- The Washington Times - Wednesday, July 24, 2019

Puerto Rico Gov. Ricardo Rossello refused to relinquish power Wednesday despite rising calls for the young, telegenic head of state’s resignation, a crisis fueled by a digital-age chat scandal that has thrown the U.S. territory into political chaos.

With protesters gathered in the streets of San Juan for the 12th day, Mr. Rossello’s office said that he had not resigned and that he remains in Puerto Rico, countering speculation that he had left the island.

“As he stated yesterday, he is in a process of reflection and of listening to the people,” said the statement by Secretary of Public Affairs Anthony Maceira.

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Meanwhile, the Puerto Rico House of Representatives moved closer to impeachment, announcing Wednesday that a panel of three lawyers recommended a trial after determining that five offenses were committed in the notorious chat on the Telegram app, according to Telemundo and El Nuevo Dia.

Mr. Rossello’s chief of staff, Ricardo Llerandi Cruz, submitted his resignation effective July 31, citing the threats to his family, as reported by CNN.

The 889-page chat between Mr. Rossello and 11 top aides and cabinet members, obtained by Puerto Rico’s Center for Investigate Journalism, showed government officials doing partisan political work on government time and making vulgar comments about female politicians and singer Ricky Martin, who is gay.

Carlos A. Suarez Carrasquillo, lecturer at the University of Florida’s political science department, said the chat mocked virtually every sector of Puerto Rican society, including victims of Hurricane Irma and Hurricane Maria.

“They even made fun of members of his own party, the LGBT community, the poor, you name it,” Mr. Suarez said. “There was no segment of the Puerto Rican population that was free from some sort of mockery in these chats.”

The transcript ignited mass protests among Puerto Ricans already dissatisfied with the slow pace of hurricane recovery; austerity measures introduced to grapple with the $73 billion debt, and the FBI arrests earlier this month of two former administration on corruption charges.

Even Mr. Martin, a folk hero on the island, joined the protests, which swelled to an estimated 500,000 last weekend. On social media, critics referred to the scandal as “chatgate” and “RickyLeaks.”

“This is the cumulative effect of many years,” said Mr. Suarez. “This moment now where the island finds itself is because these chats justified what many have suspected, that the political class on the island operated in a ruthless fashion and was potentially corrupt. So all the things that people imagined—actually for the first time, there’s evidence that points to it.”

In a televised statement, Mr. Rossello apologized for his comments, which included calling former New York City Council Speaker Melissa Mark-Viverito a “whore,” and said he would not seek reelection, even as the crowds outside the governor’s residence demand his “renuncia,” or resignation.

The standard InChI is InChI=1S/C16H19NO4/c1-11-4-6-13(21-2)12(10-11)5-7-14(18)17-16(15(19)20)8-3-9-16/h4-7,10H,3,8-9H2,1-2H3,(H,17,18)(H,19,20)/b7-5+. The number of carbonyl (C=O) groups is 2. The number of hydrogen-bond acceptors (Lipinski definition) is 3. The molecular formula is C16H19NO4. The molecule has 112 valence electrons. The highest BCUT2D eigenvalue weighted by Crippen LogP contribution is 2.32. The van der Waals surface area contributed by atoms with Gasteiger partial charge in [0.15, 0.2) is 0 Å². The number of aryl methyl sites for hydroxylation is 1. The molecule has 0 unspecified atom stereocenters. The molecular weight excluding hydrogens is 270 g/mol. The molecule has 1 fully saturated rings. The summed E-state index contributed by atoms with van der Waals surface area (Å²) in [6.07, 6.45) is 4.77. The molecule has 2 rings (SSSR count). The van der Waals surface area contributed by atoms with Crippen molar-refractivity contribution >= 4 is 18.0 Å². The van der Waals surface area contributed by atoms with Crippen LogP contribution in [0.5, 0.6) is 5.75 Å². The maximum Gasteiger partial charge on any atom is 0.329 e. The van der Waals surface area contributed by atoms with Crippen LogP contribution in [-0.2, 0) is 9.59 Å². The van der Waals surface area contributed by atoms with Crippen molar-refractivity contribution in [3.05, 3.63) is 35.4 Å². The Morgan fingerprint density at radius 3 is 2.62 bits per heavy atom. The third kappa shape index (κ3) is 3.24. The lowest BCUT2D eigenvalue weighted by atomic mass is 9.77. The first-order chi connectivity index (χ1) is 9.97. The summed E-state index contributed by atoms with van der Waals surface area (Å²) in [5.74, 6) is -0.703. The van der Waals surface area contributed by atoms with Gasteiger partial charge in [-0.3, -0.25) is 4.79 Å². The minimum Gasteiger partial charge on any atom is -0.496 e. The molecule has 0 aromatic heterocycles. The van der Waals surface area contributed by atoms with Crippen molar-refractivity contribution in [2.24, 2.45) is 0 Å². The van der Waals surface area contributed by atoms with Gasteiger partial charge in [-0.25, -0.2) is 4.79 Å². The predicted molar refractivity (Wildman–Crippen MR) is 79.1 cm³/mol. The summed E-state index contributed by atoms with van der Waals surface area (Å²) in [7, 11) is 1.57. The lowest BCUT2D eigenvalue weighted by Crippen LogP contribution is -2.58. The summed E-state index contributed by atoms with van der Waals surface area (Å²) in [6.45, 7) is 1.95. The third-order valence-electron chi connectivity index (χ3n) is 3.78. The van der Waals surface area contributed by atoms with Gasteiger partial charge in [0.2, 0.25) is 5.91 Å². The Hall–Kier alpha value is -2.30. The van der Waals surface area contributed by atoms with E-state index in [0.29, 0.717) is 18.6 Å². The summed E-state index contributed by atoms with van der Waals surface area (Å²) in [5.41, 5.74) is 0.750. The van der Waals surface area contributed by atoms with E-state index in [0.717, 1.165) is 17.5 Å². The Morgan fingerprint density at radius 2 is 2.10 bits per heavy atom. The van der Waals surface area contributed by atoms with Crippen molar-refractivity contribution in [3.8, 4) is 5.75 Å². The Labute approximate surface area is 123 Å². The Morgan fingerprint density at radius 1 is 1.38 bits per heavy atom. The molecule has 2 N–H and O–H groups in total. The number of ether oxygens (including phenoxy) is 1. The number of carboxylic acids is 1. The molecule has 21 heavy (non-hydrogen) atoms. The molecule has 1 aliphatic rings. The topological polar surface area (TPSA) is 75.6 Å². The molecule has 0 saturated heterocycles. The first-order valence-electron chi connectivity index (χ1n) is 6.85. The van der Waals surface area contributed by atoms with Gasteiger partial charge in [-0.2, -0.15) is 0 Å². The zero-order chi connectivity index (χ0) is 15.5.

Both Democrats and Republicans have denounced him. On Monday, President Trump called Mr. Rossello a “terrible governor,” while New York City Mayor Bill de Blasio and Attorney General Letitia James said the governor should resign.

“While Puerto Ricans attempt to heal from Hurricane María, he mocks victims for a cheap laugh,” said Mr. de Blasio, a 2020 Democratic presidential contender. “Governor Rossello should resign immediately.”

The 40-year-old son of former Puerto Rico Gov. Pedro Rossello, who holds a B.A. from MIT and a Ph.D. in biomedical engineering from the University of Michigan, was elected to the state’s highest office in 2016 on the New Progressive Party ticket in his first bid for public office.

Mr. Rossello argued in a Monday interview that it would be wrong to run from his responsibilities even as he struggled to come up with the name of anyone who still supports him.

“There are other folks that have established people in the legislature and people in the Senate, as well, have supported the state,” Mr. Rossello told Fox News. “They have supported the fact that I’m not going to run and that I shouldn’t seek reelection, but they have established it’s important to follow the rule of law.”

No Puerto Rico governor has resigned from office before, but no head of state has won election to a second term since Mr. Rossello’s father did so in 1996, an indicator of the U.S. territory’s mounting political and economic woes.

About 14 percent of the population left the island from 2010-18, driven by a 12-year recession and Hurricane Maria, the 2017 Category 4 storm that wiped out the power grid and caused $102 billion in damage.

The person expected to succeed Mr. Rossello is a member of his own administration, Secretary of Justice Wanda Vazquez.

A resignation may not signal the end of the demonstrations. Protesters, who include members of the pro-statehood PNP, have announced plans to descend Thursday on the financial district whether the governor leaves office or not.

“What some of these organizers have voiced is that having the governor step down is not enough,” Mr. Suarez said. “They have argued that it’s a larger issue, in terms of his political party, and some have argued it’s an issue of the political class.”

The next target may be members of the Financial Oversight and Management Board created by Congress in 2016, the drive behind some of the austerity measures.

“Some have said that if removing the governor was possible, removing members of the advisory oversight board will be even easier,” Mr. Suarez said. “What will be interesting is whether the movement will have the staying power to achieve this, or if any fractures will eventually show up. So we’ll see.”

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